Saturday, April 20, 2013

Stitching Shark Jaw Bone and Solomon Bars...

I tied both of these paracord bracelets with metal side-release buckles that I received from IGKT member, Martin Combs.  Martin's website can be found at knotstuff.com.

I think the small metal buckles give the paracord bracelets a classy look, compared with the more common plastic versions.

I used electric blue for the Shark Jaw Bone, and combined that color with bright red paracord for the classic Solomon Bar, both patterns found in JD Lenzen's(TIAT) book, 'Paracord Fusion Ties - Volume 1', shown tied with knot and loop closures.

After tying the bracelets, I then went back and added the stitching on each with 0.9mm nylon cord.  I used my small Perma-Lok lacing needle to work the stitching into the patterns.  I tucked and trimmed all the end strands along the undersides of the finished bracelets.  I bought the orange cord from R&W Rope, and the white off ebay.

With the Solomon Bar/Portuguese sinnet/cobra stitch bracelet, I worked the stitching all the way down one side then back up the other, so the white is visible on both sides.  I started by running the white a couple of inches up the middle of the bracelet towards one buckle end, to secure it, and did that again after the stitching, from buckle end, down the center a couple of inches, trimming and tucking to finish.

Tying a bracelet with a knot/loop closure, bow/D shackle, or flat side-release buckle, can make it a reversible pattern.  The metal buckle is flat on one side and curved on the other, but since it's small, there wasn't much of a noticeable difference in wearing it either way, so it's useable like that too.

With the Shark Jaw Bone pattern, I also ran the starting end a couple of inches towards a buckle. Following the toothy pattern develops a design which looks similar to previously tied center stitched bracelets.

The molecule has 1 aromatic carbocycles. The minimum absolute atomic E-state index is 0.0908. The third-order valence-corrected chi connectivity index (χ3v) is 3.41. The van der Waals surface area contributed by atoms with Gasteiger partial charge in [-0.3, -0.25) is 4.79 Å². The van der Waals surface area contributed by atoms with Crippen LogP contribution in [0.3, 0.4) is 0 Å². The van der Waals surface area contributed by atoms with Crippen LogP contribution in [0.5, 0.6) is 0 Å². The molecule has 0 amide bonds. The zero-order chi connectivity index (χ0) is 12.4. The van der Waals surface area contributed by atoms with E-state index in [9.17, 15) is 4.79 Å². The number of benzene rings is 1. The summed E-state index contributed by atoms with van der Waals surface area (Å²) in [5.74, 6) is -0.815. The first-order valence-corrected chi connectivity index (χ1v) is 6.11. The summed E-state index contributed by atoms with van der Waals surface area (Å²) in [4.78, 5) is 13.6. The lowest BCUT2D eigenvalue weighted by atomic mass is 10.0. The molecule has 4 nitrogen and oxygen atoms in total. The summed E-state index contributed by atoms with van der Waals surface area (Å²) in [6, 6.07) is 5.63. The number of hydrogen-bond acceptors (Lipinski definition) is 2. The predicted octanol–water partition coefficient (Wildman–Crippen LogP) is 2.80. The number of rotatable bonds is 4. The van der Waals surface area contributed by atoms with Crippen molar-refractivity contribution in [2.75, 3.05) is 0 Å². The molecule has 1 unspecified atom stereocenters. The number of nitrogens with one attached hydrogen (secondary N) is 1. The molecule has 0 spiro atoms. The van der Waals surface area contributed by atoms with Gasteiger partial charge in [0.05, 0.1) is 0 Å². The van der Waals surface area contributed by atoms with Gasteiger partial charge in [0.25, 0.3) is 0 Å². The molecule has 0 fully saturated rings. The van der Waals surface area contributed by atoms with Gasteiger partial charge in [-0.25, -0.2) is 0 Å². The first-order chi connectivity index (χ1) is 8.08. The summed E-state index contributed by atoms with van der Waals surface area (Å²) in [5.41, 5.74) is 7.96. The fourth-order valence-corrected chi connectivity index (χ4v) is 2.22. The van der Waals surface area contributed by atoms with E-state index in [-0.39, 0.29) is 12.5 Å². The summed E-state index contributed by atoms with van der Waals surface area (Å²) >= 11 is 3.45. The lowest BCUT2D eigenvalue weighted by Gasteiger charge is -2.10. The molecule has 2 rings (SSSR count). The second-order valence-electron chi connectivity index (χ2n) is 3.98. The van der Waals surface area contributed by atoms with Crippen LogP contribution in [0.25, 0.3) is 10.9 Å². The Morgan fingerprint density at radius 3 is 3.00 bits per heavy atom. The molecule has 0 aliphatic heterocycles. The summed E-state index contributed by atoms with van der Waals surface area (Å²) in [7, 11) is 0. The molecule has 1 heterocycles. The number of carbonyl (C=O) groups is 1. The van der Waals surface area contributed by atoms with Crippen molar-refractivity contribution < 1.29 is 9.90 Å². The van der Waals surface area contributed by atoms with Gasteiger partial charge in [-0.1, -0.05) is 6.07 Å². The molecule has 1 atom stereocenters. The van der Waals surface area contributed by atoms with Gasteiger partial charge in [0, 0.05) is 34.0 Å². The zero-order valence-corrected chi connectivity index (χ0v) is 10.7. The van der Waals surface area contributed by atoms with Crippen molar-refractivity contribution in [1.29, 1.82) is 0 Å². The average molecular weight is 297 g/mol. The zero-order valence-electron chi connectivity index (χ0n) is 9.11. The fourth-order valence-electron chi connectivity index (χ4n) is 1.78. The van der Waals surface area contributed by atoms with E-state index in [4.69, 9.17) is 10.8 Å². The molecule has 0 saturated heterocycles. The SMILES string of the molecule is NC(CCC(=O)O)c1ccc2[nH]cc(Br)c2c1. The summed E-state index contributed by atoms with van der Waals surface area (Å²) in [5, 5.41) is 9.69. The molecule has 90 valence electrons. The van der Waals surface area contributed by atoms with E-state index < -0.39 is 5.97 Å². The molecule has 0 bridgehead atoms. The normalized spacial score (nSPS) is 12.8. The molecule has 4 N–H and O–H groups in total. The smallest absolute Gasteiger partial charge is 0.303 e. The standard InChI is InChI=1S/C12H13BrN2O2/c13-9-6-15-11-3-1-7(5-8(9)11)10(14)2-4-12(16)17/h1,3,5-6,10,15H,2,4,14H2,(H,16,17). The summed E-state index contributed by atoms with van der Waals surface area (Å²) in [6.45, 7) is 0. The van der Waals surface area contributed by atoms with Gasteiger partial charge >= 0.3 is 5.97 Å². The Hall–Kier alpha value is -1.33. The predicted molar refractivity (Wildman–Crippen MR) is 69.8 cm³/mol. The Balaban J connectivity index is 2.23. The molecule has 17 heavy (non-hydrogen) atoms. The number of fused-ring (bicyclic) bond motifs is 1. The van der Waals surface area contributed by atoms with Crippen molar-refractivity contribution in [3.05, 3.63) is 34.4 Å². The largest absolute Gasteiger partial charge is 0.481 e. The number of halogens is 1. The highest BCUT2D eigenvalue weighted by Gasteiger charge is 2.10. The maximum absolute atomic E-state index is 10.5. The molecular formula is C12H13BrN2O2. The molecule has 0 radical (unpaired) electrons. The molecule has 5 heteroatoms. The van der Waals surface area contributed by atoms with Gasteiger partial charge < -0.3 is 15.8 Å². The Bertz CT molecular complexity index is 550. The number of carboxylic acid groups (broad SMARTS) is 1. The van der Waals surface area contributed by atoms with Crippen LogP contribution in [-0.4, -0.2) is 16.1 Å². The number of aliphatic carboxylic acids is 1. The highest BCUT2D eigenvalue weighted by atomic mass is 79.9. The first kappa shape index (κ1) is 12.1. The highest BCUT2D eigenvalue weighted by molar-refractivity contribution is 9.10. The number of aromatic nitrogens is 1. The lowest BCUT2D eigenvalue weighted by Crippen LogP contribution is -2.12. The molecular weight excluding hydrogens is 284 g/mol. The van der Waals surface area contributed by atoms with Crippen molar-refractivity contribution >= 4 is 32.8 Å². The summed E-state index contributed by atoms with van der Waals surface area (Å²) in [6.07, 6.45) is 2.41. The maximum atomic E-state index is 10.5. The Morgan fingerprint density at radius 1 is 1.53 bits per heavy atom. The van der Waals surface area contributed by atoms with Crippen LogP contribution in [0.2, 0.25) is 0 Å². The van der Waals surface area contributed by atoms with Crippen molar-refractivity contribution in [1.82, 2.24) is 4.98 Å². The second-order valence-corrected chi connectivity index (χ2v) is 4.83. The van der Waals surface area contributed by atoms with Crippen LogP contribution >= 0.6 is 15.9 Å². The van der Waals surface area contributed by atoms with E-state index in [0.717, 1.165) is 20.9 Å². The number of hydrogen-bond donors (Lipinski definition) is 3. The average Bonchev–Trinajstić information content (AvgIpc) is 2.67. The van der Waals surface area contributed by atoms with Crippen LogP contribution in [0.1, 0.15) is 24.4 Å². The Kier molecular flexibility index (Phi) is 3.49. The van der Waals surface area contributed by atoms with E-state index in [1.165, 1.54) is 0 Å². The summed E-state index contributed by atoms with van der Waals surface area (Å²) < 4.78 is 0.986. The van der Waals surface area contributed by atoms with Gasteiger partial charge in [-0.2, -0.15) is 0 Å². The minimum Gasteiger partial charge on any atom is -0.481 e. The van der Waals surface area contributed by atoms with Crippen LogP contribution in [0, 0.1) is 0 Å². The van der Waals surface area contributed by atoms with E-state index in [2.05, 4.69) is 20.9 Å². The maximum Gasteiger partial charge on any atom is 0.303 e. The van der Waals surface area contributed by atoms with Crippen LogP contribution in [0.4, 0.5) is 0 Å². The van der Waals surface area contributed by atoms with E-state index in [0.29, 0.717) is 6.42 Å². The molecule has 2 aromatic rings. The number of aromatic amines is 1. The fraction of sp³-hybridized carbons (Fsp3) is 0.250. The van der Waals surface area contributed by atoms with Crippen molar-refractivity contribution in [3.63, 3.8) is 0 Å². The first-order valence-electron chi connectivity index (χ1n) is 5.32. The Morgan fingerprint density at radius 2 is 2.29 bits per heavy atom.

A stairstepped pattern might also work on the SJB, done by working straight from one end to the other.  On this one, the orange stitching is only visible on one side, so that only the blue paracord shows on the reverse.  If you spend enough time playing around with stitching, you can add in patterns found in some knot books, or maybe come up with something new...

'Paracord Fusion Ties - Volume 2' is due out this summer.

19 comments:

demuredemeanor said...

Very nice buckles. Did the place you got them from offer a brushed version? (I'm assuming these are mirrored, from the picture)

Stormdrane said...

@demuredemeanor, I think Martin just has the polished/mirrored buckles. I don't know if anyone makes thim with a brushed or stonewashed finish.

It might be possible to put them in a tumbler to change their look/texture, but I do not have one to try that out...

Brandon Selvidge said...

These look to be just run of the mill chrome plated buckles. Its easy to get the brushed look with these. I have done this on car parts that have the chrome plate.

Basically all you do is use scotch-brite pad and rub in one direction.

http://forums.vwvortex.com/showthread.php?2937700

This is a good visual of the results. It might be a bit tedious to do this with a buckle. But if you want the look this is about your only option.

Earl Dowdle said...

Great looking addition to the bracelet-both the metal buckle and the accent that the thin cord adds. Are you going to do a tutorial on how you do this? I think I see how it's done in my minds eye, just want to be certain.

Jeannie and Eldy said...

what size buckles do you use?

Stormdrane said...

@Jeannie, The metal buckles that I got from Martin Combs and used in this blog post, are listed on his site as 3/8". Compared with plastic side release buckles, I'd say their sized inbetween 3/8" and 1/2" sized buckles.

Heather Patterson said...